Description of Equine Ringworm
Equine Ringworm is also referred to as girth itch or dermatophytosis. Ringworm is not actually a worm but contagious fungi - two of the most common being Trichophytrm and Microspmztm. These ringworm fungi live in soil, manure and other dark damp materials and conditions. Horses are constantly exposed to these conditions so it is difficult to prevent exposure. When ringworm fungi attach themselves to a horse, they will live on the horse's skin and in the hair follicles trying to feed on dead tissue. Ringworm is more likely to be present in horses under three years of age and in older or delicate horses.
Ringworm infection is highly contagious and whole groups of horses can become affected in an outbreak. It can also spread from horses to humans.
Symptoms of Ringworm
• Small raised circular patches of hair loss
• Scabbed flaky skin
• raised welts
• crusty patches of skin and hair
• lesions of broken blisters with scabs typically around girth and saddle areas, face, eyes and legs
• itch on the chest or hindquarters
Causes of Ringworm
• infection by some groups of fungi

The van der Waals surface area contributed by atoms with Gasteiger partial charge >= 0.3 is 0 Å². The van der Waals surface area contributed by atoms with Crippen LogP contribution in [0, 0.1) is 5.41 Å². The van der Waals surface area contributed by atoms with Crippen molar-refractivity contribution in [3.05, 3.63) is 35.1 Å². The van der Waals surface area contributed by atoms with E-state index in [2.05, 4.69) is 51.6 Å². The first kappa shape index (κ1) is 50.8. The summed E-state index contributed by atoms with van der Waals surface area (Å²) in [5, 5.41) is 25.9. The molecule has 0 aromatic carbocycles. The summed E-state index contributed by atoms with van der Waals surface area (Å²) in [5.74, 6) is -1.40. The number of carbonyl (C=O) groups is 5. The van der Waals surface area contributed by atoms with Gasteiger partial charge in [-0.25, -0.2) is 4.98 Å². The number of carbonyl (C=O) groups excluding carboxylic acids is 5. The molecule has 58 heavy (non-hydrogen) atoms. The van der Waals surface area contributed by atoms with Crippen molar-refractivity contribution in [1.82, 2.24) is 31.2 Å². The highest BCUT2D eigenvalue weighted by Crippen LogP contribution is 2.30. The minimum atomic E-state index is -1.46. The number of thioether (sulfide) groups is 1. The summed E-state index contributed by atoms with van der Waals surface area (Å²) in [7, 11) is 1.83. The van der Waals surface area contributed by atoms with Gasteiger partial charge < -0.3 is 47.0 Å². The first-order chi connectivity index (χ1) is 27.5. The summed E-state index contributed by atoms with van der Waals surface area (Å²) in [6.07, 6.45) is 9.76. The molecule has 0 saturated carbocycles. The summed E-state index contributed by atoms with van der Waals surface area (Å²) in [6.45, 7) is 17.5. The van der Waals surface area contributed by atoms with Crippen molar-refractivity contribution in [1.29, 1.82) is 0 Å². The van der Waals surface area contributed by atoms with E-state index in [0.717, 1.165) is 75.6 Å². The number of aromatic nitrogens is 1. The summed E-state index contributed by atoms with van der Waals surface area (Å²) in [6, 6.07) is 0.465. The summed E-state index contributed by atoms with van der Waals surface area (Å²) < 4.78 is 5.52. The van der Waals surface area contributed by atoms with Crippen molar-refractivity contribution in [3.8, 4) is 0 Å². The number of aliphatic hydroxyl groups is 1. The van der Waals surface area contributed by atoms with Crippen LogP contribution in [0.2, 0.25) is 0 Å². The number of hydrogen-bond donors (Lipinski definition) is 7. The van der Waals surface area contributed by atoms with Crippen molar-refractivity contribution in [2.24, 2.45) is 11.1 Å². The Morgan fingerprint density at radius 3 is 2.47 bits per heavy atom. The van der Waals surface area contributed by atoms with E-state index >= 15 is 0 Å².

• spread of infection through use of common tack
• habitation in damp, dark, and crowded conditions such as prolonged confinement to a stable
Treatment of Ringworm
It is good practice to inform your vet about your horse's condition. The following steps are recommended.
• isolation from other horses
• soothing ringworm ointments which to fight the fungus and relieve itch, irritation, redness and swelling
• disinfection of all tack and grooming equipment with solutions of one part bleach to ten parts water
Treatment of Atypical Myoglobinuria:
• Nolvasan and Dermazole animal shampoos contain active ingredients effective against ringworm
• Homeopathic remedies are considered beneficial for ringworm
Wear gloves and burn any removed crusts to avoid ringworm re-infection.